Flu Bronchitis Pneumonia: What to Do When a Cold Becomes Bronchitis?
Cough is a common cold symptom. But in case a cough lasts after the cold is gone, contact your physician. Additionally you should tell the physician if you cough up mucus, and whether any actions or exposures appear to make it worse, if you notice any other different or unusual feelings. A persistent cough may be a sign of asthma. Causes for cough-variant asthma contain respiratory infections like a cold or influenza, dust, cold air, exercise or allergens. Bronchitis - sometimes called a chest cold - happens when the airways in your lungs are inflamed and make too much mucus.
Bronchitis, Pneumonia and Other Flu Complications
Flu also can lead to complications including sinusitis, bronchitis or pneumonia. With influenza, you may have the following symptoms: The most common influenza complications include viral or bacterial pneumonia, muscle inflammation (myositis) and diseases of the central nervous system or the sac around the heart ( pericarditis). Those at highest risk of influenza complications include adults over 65, children six months old to five years old, nursing home residents, adults and children with long-term health conditions such as or lung disorder, people who have compromised immune systems (including individuals with HIV/AIDS) and pregnant women.
A Cold? Bronchitis? Pneumonia?
MARTINSBURG - A chest cold, bronchitis or pneumonia - How can you tell the difference and when is it time to go to a doctor? Based on Dr. Robert Bowen, a pulmonologist with WVU Hospitals-East, the difference between bronchitis and pneumonia is that bronchitis causes an inflammation of the air passages while pneumonia causes fluid in the lungs due to an infection. The common cold nonetheless, enables kids to stay active and presents itself with a clear runny nose, cough, and a low-grade or no fever, according to Dr.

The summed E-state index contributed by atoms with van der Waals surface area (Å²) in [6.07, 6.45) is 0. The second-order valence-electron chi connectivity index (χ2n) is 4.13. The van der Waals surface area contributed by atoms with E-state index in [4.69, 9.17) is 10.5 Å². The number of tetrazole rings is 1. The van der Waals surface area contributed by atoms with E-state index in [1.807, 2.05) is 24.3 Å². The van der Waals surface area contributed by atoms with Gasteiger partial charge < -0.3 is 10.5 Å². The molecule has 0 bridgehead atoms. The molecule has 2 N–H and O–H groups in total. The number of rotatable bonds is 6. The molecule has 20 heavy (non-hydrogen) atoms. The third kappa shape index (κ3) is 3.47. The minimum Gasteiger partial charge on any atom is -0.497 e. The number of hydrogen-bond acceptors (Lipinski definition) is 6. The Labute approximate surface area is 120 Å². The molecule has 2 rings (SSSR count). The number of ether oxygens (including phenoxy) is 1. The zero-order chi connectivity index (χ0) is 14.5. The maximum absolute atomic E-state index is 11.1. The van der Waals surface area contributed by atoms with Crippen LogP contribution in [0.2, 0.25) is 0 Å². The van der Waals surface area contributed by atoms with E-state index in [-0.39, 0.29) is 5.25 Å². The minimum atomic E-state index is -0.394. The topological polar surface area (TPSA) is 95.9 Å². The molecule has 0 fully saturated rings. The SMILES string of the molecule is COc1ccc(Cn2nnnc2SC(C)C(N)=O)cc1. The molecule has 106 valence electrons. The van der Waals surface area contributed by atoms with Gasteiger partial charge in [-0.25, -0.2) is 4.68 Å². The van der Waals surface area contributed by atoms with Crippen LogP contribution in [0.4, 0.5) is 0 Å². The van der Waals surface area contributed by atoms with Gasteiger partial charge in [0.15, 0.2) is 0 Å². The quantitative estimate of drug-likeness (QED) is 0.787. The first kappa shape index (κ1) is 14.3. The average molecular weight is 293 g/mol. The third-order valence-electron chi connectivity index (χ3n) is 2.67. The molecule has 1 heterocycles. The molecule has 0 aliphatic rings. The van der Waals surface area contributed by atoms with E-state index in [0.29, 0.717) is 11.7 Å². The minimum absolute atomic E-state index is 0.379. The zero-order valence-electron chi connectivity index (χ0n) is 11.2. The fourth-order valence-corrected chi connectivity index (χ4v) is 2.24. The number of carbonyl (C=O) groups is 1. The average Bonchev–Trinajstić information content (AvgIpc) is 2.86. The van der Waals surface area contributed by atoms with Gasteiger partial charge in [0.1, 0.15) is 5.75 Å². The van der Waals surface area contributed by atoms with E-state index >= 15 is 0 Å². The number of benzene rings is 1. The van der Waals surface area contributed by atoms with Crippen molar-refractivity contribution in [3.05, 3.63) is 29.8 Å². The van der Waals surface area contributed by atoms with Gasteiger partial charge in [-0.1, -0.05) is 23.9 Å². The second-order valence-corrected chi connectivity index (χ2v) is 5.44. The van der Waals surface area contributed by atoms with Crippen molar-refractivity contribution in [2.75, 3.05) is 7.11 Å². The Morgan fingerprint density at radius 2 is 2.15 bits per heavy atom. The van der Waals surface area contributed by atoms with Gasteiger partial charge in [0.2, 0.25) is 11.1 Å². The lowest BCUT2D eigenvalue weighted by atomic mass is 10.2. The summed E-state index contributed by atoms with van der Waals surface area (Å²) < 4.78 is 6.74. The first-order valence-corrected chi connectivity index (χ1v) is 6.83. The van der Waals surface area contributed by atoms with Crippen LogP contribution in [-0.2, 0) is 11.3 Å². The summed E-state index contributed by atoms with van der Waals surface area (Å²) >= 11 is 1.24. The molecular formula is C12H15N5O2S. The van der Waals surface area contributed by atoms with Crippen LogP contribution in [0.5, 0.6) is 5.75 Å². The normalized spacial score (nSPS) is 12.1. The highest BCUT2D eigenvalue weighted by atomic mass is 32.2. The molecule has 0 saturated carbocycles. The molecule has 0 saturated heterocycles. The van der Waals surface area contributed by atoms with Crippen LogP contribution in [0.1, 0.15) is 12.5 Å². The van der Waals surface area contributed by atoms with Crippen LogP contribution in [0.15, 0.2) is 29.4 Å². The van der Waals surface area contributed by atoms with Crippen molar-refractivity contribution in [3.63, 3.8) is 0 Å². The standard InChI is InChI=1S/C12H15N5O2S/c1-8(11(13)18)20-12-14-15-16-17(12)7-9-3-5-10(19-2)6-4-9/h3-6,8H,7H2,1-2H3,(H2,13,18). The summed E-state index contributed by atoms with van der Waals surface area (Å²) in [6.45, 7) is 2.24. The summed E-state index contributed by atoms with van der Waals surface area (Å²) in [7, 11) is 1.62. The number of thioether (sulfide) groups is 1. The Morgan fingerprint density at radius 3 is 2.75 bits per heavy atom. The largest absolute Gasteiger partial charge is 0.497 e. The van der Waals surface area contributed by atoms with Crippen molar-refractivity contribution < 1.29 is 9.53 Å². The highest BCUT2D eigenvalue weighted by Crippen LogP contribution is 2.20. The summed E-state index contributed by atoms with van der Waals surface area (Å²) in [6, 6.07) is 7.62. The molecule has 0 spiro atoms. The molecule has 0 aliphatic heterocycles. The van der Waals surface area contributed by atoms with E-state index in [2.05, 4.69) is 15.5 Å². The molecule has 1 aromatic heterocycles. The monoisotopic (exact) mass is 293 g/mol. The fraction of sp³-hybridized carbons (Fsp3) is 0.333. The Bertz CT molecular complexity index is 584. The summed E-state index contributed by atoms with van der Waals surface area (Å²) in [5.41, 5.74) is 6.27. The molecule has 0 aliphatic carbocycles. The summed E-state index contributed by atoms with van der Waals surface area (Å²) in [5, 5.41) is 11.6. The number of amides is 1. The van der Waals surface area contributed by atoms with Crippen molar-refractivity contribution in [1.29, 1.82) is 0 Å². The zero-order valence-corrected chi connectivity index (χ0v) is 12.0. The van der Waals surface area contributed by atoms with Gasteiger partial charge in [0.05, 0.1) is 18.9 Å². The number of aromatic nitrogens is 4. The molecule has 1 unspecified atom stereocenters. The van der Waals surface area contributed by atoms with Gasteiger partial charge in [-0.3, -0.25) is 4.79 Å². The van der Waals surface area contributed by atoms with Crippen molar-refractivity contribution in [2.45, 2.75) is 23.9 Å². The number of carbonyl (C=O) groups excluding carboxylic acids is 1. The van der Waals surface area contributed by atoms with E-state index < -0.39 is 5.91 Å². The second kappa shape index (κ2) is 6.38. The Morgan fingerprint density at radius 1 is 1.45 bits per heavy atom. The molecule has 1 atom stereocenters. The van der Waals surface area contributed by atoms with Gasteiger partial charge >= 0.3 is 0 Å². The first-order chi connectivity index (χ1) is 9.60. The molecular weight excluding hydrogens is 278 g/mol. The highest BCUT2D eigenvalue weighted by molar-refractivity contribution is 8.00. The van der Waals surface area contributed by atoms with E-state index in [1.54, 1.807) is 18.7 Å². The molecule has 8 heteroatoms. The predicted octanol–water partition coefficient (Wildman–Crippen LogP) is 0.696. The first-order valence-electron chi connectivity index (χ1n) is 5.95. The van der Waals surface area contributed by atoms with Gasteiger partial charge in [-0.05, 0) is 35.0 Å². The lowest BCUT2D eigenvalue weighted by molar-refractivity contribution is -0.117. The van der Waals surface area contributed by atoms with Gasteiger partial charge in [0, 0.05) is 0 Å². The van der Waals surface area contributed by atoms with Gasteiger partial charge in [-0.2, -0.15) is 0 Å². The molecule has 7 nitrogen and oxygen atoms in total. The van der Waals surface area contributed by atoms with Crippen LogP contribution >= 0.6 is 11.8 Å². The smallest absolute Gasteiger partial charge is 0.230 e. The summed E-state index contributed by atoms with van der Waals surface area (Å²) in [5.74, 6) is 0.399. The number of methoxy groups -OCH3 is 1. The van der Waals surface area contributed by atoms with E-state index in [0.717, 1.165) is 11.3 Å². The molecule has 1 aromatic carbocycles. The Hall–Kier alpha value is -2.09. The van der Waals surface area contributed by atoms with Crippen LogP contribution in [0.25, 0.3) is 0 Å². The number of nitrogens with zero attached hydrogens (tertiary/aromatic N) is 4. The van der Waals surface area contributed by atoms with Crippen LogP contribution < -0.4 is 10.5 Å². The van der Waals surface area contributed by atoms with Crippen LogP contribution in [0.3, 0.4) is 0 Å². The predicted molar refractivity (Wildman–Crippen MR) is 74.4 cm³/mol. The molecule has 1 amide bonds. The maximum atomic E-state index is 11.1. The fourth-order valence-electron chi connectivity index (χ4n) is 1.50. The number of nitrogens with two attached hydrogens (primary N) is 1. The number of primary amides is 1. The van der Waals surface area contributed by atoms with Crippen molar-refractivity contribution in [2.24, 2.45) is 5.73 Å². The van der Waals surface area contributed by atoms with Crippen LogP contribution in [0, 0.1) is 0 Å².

Caroline Joe, a WVU-Hospitals East Pediatrician
"Most kids with pneumonia appear sick," She adds that when you've been managing your child's fever for three days and it is not getting better or if the child is breathing fast or hard and never eating, it is time to make a doctor's appointment. Both Bowen and Joe say that as a general rule of thumb, you are not able to perform normal day-to-day functions and if you have a persistent illness which is not going away, it's time to go see your doctor.
Bronchitis can Develop from a Cold or Flu
More from Fox: Influenza Task Turns Deadly Bronchitis is an inflammation of the lining of your bronchial tubes, which carry air to and from your lungs. The symptoms of bronchitis may be similar to the influenza cough, tiredness, fever or chills but may also include the creation of mucus and chest distress. If your cough creates discolored mucus or blood, lasts over three weeks, or causes wheezing or shortness of breath, make sure you see your doctor. More from Fox: The State Healthcare In America Luckily, there are some relatively easy measures you may take to help reduce both your risk for developing bronchitis and the duration of the sickness.
How to cure a cold/flu, bronchitis, tonsillitis, chest infection, pneumonia or gastro NATURALLY!
I've been using this recipe for years and it really works!!! Please consult your pediatrician before attempting to give this to your child. As I am not a doctor, please ...